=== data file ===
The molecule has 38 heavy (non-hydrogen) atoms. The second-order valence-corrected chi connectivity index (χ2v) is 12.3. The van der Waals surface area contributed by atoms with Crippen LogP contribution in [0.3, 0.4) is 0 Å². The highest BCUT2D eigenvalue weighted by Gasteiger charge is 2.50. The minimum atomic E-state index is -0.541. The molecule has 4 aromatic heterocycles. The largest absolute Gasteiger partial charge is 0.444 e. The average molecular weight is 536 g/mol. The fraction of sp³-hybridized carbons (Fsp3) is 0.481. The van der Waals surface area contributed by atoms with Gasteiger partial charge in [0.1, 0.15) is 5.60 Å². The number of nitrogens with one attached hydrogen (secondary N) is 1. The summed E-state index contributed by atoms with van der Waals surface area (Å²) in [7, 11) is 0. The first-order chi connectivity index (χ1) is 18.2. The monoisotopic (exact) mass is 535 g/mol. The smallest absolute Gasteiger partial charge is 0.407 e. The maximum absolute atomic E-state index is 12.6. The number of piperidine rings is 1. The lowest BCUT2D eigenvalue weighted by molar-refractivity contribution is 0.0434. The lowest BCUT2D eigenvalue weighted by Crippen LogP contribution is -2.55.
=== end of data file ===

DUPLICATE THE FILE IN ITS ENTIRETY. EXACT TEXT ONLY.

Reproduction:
The molecule has 38 heavy (non-hydrogen) atoms. The second-order valence-corrected chi connectivity index (χ2v) is 12.3. The van der Waals surface area contributed by atoms with Crippen LogP contribution in [0.3, 0.4) is 0 Å². The highest BCUT2D eigenvalue weighted by Gasteiger charge is 2.50. The minimum atomic E-state index is -0.541. The molecule has 4 aromatic heterocycles. The largest absolute Gasteiger partial charge is 0.444 e. The average molecular weight is 536 g/mol. The fraction of sp³-hybridized carbons (Fsp3) is 0.481. The van der Waals surface area contributed by atoms with Gasteiger partial charge in [0.1, 0.15) is 5.60 Å². The number of nitrogens with one attached hydrogen (secondary N) is 1. The summed E-state index contributed by atoms with van der Waals surface area (Å²) in [7, 11) is 0. The first-order chi connectivity index (χ1) is 18.2. The monoisotopic (exact) mass is 535 g/mol. The smallest absolute Gasteiger partial charge is 0.407 e. The maximum absolute atomic E-state index is 12.6. The number of piperidine rings is 1. The lowest BCUT2D eigenvalue weighted by molar-refractivity contribution is 0.0434. The lowest BCUT2D eigenvalue weighted by Crippen LogP contribution is -2.55.